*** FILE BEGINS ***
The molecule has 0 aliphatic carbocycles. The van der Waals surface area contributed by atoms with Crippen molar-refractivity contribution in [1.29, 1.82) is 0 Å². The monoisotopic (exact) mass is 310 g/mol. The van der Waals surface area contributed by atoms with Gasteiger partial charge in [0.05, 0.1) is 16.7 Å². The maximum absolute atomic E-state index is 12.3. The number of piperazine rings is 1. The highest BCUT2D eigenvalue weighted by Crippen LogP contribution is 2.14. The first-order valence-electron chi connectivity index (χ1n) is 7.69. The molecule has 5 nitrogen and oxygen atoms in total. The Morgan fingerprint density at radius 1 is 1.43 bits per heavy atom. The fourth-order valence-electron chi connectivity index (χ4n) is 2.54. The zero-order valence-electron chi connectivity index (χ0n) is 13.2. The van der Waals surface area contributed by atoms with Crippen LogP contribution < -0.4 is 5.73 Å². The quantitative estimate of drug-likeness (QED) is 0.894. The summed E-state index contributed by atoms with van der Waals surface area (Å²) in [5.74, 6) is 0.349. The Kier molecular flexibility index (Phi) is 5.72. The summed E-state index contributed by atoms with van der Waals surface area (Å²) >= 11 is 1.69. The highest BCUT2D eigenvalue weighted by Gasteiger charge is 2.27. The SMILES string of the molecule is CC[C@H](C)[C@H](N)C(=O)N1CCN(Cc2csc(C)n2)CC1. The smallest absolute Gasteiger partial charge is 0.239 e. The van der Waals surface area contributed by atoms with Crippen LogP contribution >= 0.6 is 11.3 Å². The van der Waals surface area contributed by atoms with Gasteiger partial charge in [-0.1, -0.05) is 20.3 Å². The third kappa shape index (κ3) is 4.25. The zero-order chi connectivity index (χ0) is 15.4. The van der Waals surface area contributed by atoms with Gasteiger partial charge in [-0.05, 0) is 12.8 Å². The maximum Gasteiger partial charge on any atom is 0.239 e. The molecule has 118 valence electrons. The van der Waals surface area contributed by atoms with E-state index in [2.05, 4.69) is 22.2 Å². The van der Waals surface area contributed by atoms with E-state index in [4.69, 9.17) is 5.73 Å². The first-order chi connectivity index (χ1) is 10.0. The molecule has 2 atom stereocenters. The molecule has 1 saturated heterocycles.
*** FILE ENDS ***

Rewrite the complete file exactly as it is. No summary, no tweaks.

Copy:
The molecule has 0 aliphatic carbocycles. The van der Waals surface area contributed by atoms with Crippen molar-refractivity contribution in [1.29, 1.82) is 0 Å². The monoisotopic (exact) mass is 310 g/mol. The van der Waals surface area contributed by atoms with Gasteiger partial charge in [0.05, 0.1) is 16.7 Å². The maximum absolute atomic E-state index is 12.3. The number of piperazine rings is 1. The highest BCUT2D eigenvalue weighted by Crippen LogP contribution is 2.14. The first-order valence-electron chi connectivity index (χ1n) is 7.69. The molecule has 5 nitrogen and oxygen atoms in total. The Morgan fingerprint density at radius 1 is 1.43 bits per heavy atom. The fourth-order valence-electron chi connectivity index (χ4n) is 2.54. The zero-order valence-electron chi connectivity index (χ0n) is 13.2. The van der Waals surface area contributed by atoms with Crippen LogP contribution < -0.4 is 5.73 Å². The quantitative estimate of drug-likeness (QED) is 0.894. The summed E-state index contributed by atoms with van der Waals surface area (Å²) in [5.74, 6) is 0.349. The Kier molecular flexibility index (Phi) is 5.72. The summed E-state index contributed by atoms with van der Waals surface area (Å²) >= 11 is 1.69. The highest BCUT2D eigenvalue weighted by Gasteiger charge is 2.27. The SMILES string of the molecule is CC[C@H](C)[C@H](N)C(=O)N1CCN(Cc2csc(C)n2)CC1. The smallest absolute Gasteiger partial charge is 0.239 e. The van der Waals surface area contributed by atoms with Crippen LogP contribution >= 0.6 is 11.3 Å². The van der Waals surface area contributed by atoms with Gasteiger partial charge in [-0.1, -0.05) is 20.3 Å². The third kappa shape index (κ3) is 4.25. The zero-order chi connectivity index (χ0) is 15.4. The van der Waals surface area contributed by atoms with Gasteiger partial charge in [-0.05, 0) is 12.8 Å². The maximum Gasteiger partial charge on any atom is 0.239 e. The molecule has 118 valence electrons. The van der Waals surface area contributed by atoms with E-state index in [2.05, 4.69) is 22.2 Å². The van der Waals surface area contributed by atoms with E-state index in [4.69, 9.17) is 5.73 Å². The first-order chi connectivity index (χ1) is 10.0. The molecule has 2 atom stereocenters. The molecule has 1 saturated heterocycles.